Thursday, November 20, 2008

Commercial Real Estate Finally Hitting Home in Financial Media

Starting to see stories of commercial real estate weakness everywhere now... imagine that. Made Fast Money even... shocker. To be fair, Karen Finerman has been on this case for a while, unlike most. The normal crew is too busy wasting time shouting at each other - the show has gotten old when all it is nowadays is seeing who can yell louder, Macke or Najarian. Yawn.

Back to commercial real estate, it appears people are finally seeing the light we've been preaching for a very long time. [Dec 2007: Credit Downturn Hits Malls]

Since we cannot short individual names we've been using Ultrashort Real Estate (SRS) [Nov 12: REITs Continue to be a Gold Mine on the Short Side] One great thing for individual investors is these ETFs on the short side were not around in the last bear (2000-2002) so they are an easy way to be "long" and something a person can use even in retirement accounts. But the volatility is monstrous. It will soon be time to let go much of this position and then rebuy on the inevitable "the worst is behind us bounce" - don't want to get overly greedy because this is something that could reverse 75 points in a matter of 1 to 2 days. In fact it did just a few weeks ago.

  • The prices of bonds and stocks with exposure to commercial real estate plunged on Wednesday on fears the weakening U.S. economy could lead to a wave of defaults on loans for office buildings, retail stores, and hotels.
  • The value of commercial mortgage-backed securities (CMBS) has tumbled this year amid fears that poor underwriting standards and slower economic growth will boost defaults from historically low rates.
  • Yield spreads on the CMBX-5 index of "AAA" CMBS surged more than 100 basis points for a second day to 714 basis points over the benchmark of interest rate swaps, dealers said. Spreads, which measure perceptions of risk, on the derivative index are up from 200 basis points in October. Top-quality CMBS spreads are near 1,100 basis points, for junk bond-like yields of 15 percent or higher. Those spreads were around only 30 basis points before the global credit crisis began last year.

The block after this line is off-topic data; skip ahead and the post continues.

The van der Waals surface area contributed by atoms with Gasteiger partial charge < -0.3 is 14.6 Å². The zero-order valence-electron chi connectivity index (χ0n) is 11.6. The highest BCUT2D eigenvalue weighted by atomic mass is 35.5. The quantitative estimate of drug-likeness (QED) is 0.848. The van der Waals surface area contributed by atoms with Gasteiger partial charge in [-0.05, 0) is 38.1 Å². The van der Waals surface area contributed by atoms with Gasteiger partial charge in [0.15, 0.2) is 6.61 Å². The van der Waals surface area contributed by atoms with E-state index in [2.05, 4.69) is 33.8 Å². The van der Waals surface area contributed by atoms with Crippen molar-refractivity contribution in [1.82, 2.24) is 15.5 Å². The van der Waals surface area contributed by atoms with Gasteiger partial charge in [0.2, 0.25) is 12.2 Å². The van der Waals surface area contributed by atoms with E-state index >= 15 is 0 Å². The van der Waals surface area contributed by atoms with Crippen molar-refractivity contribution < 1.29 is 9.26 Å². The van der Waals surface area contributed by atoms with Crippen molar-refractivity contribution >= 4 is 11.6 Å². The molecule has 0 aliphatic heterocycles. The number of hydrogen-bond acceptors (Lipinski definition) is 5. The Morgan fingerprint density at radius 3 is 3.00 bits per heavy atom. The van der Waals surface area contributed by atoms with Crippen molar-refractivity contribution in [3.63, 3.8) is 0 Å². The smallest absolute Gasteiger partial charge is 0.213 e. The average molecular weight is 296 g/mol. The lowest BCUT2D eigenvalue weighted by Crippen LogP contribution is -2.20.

• Selling of CMBS accelerated last week after U.S. Treasury Secretary Henry Paulson said a $700 billion rescue plan would be geared toward providing banks with fresh capital, rather than used as a fund to take illiquid mortgage assets -- such as CMBS -- off bank balance sheets. Paulson reiterated that stance this week.
  • "The mall operators are really, really in trouble," said Kevin Quinn, a managing director of equity trading at Stanford Group Company, mentioning Vornado Realty Trust VNO.N as a key player. "There aren't even signs on the empty stores in the malls. They've been empty for a while, barren, tumbleweeds blowing through." (sounds familiar to a blog I visit daily)
  • "I don't expect any improvement," said Chris Sullivan, chief investment officer at the United Nations Federal Credit Union in New York. "Most of the deterioration to this point has been technical (including deleveraging), but now worsening macroeconomic fundamentals, along with large deal-specific delinquencies, are beginning to weigh."

**************** FAST MONEY story below...

The Problem

Many loans in recent years were made on expectations that property values and cash flows from rents would continue to rise, leaving them the most vulnerable.

"There is a growing concern that (commercial real estate) is going to be another tripping point in the economy," adds William Larkin, portfolio manager with Cabot Money Management in Salem, Massachusetts. "No one wants to touch anything to do with real estate."

Selling accelerated last week after Treasury Secretary Henry Paulson said a $700 billion rescue plan would be geared toward providing banks with equity, rather than used as a fund to take illiquid mortgage assets -- such as CMBS -- off bank balance sheets. Commercial mortgage holdings contributed to the downfall of Lehman Brothers Holdings Inc. in September.

Taking The Hit

Big real estate companies were hardest hit in Wednesday with shares of Simon Property Group [SPG 41.07 -6.16 (-13.04%) ] the No. 1 mall operator and Boston Properties [BXP 43.60 -5.99 (-12.08%) ], which owns skyscrapers and other office buildings taking the biggest hits.

But the trouble isn't just with mall and office REITs. According to Karen Finerman the trouble also lies with, "heath care property investors such as HCP Inc.[HCP 17.60 -2.32 (-11.65%) ] and banks such as BB&T [BBT 23.57 -2.98 (-11.22%) ] which has huge commercial exposure."

"And keep an eye Phillips Electronics and Acuity Brands [AYI 26.33 -2.27 (-7.94%) ]. Both make commercial light fixtures and may have more room on the downside," adds Guy Adami.

Outlooks on commercial properties are darkening as economic reports point to disappointing retail sales, amid rising unemployment and rising foreclosures. Forecasts for a mild recession are now "off the table," in favor of an average or severe downturn, said Jay Mueller, a portfolio manager at Wells Capital Management in Menomonee Falls, Wisconsin.

“The commercial real estate problem is not over by a long shot," says Karen Finerman. It’s the kind of unwind that happens in slow motion.”

Long Ultrashort Real Estate since summer 2007 in fund; currently long in personal account

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